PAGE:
teiss – Security Threats – An Expert’s View: Automating IT Security
According to research by ThreatQuotient, more than three-quarters of cybersecurity decision makers believe automation is important. However, many organizations are struggling to move forward with automation, and that was certainly the case with attendees at a recent virtual teiss event.
The attendees — all seasoned cybersecurity experts from a variety of industries — said they were exploring automation, but few had made significant progress. They attributed this to a combination of factors, including a lack of good IT fundamentals, and said they needed more help from vendors to achieve their goals.
False positives are a risk
Participants were unanimous in saying that automation is the future of cybersecurity. Many used automated intrusion detection systems (IDS), but are reluctant to add an intrusion prevention system (IPS) in case false positives cause systems to be unnecessarily down or crash.
As one delegate put it, cybersecurity already has a “target on its back” when something breaks in IT, so no one wants to be responsible for further failures. And this despite the fact that taking something offline or shutting it down is often the most mature response to a threat.
Even detection systems can seem like a problem rather than a solution. They are “the noisy kid in the corner”, constantly asking for attention, said one participant – and someone has to provide it. A delegate said his platform lifts six billion data points each month. Of these, 1,000 require investigation, but only two are real threats.
IT and cultural issues
An automated response to these alerts would save money and, just as importantly, time. Several participants highlighted the importance of a reliable and rapid response, especially when attackers can automate their efforts. However, there are other obstacles to this besides reliability.
One is the IT foundation. Several participants noted that fragmented systems and legacy tools make any kind of automation a challenge. One participant said his company’s systems couldn’t even automate password resets. Others pointed to a cultural issue, noting that people are often suspicious of new systems and that in some organizations people get upset if security tools get in the way of their workflow.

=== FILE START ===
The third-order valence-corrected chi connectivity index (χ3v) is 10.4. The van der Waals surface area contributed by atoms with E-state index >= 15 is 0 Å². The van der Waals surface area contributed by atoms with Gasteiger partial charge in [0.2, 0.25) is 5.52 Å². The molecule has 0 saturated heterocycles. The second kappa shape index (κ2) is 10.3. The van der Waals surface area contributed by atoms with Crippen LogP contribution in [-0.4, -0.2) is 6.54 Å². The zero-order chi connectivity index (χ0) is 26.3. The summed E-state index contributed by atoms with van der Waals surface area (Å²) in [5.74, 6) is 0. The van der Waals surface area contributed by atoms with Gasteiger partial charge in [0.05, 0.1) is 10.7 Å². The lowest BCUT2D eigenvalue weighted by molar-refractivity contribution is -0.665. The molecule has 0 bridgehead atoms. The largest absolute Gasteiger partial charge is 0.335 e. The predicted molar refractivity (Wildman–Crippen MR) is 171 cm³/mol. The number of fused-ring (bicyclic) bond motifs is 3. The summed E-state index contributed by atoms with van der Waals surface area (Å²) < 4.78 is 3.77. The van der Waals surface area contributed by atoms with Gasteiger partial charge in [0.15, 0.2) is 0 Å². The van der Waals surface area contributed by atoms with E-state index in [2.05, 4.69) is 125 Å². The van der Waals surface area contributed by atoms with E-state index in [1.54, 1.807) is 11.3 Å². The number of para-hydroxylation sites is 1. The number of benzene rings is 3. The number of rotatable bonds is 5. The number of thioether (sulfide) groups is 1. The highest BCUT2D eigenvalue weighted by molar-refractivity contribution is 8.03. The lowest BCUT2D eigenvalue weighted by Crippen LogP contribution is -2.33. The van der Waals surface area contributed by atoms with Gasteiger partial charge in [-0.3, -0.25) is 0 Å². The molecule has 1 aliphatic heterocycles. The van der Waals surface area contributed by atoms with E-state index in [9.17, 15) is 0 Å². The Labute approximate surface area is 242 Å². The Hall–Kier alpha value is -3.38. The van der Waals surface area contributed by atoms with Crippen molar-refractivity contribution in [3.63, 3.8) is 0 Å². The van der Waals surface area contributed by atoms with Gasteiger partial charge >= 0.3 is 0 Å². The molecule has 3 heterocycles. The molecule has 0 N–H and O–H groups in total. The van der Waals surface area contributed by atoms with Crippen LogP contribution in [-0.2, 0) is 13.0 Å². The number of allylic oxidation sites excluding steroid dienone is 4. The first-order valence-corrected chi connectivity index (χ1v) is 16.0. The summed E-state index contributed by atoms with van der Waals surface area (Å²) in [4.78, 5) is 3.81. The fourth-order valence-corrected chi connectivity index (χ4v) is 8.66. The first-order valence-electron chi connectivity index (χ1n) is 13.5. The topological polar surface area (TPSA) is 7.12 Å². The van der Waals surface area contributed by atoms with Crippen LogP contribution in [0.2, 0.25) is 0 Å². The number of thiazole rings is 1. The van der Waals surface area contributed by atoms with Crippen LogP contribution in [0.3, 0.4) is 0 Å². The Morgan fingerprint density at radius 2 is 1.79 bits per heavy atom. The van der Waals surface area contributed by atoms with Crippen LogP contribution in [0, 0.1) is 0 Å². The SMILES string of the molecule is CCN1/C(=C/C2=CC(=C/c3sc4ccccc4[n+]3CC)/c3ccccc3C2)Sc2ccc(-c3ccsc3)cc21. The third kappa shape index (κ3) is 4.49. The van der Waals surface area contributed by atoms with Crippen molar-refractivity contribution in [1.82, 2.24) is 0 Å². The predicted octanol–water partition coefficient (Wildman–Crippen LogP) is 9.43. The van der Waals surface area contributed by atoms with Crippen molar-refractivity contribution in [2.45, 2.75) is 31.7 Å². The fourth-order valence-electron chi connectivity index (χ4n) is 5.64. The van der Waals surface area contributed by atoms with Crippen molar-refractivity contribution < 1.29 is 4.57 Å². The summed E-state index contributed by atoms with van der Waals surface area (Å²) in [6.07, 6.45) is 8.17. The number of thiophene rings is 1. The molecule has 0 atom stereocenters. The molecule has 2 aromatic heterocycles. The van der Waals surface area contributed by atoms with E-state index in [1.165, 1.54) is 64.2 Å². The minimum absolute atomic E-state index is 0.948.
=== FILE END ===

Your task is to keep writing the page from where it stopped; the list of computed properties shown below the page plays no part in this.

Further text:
As ThreatQuotient’s Leon Ward pointed out, automating cybersecurity is particularly challenging because it’s hard to measure success. Automation of an industrial process can be simpler because it can be measured by an improvement in speed, efficiency, or some other metric.
What security experts need
Cybersecurity commonly uses mean time to detection (MTTD) and mean time to respond (MTTR) as metrics, but participants said it wasn’t very useful. First, there is no useful difference between the two because, as one participant put it, “If we detected it, we responded.” Second, measuring either is difficult because it can be difficult to know when to start measuring.
There was broad consensus that poor quality metrics simply make the board ask, “So what?” Instead, participants said they would prefer a measure that tracks the extent of coverage and success, but admitted that it’s unclear what data points could be used to measure these things.
Overall, participants said they would like more help from providers. In addition to knowing where a tool is succeeding, they said they’d like to know where it struggles rather than figure it out on their own. That kind of honesty and candor, they said, would help build a successful partnership.
There’s a lot of work to be done to reap the benefits of automation, but attendees were realistic. “We are not looking for a quick fix,” said one. “We know there is none.”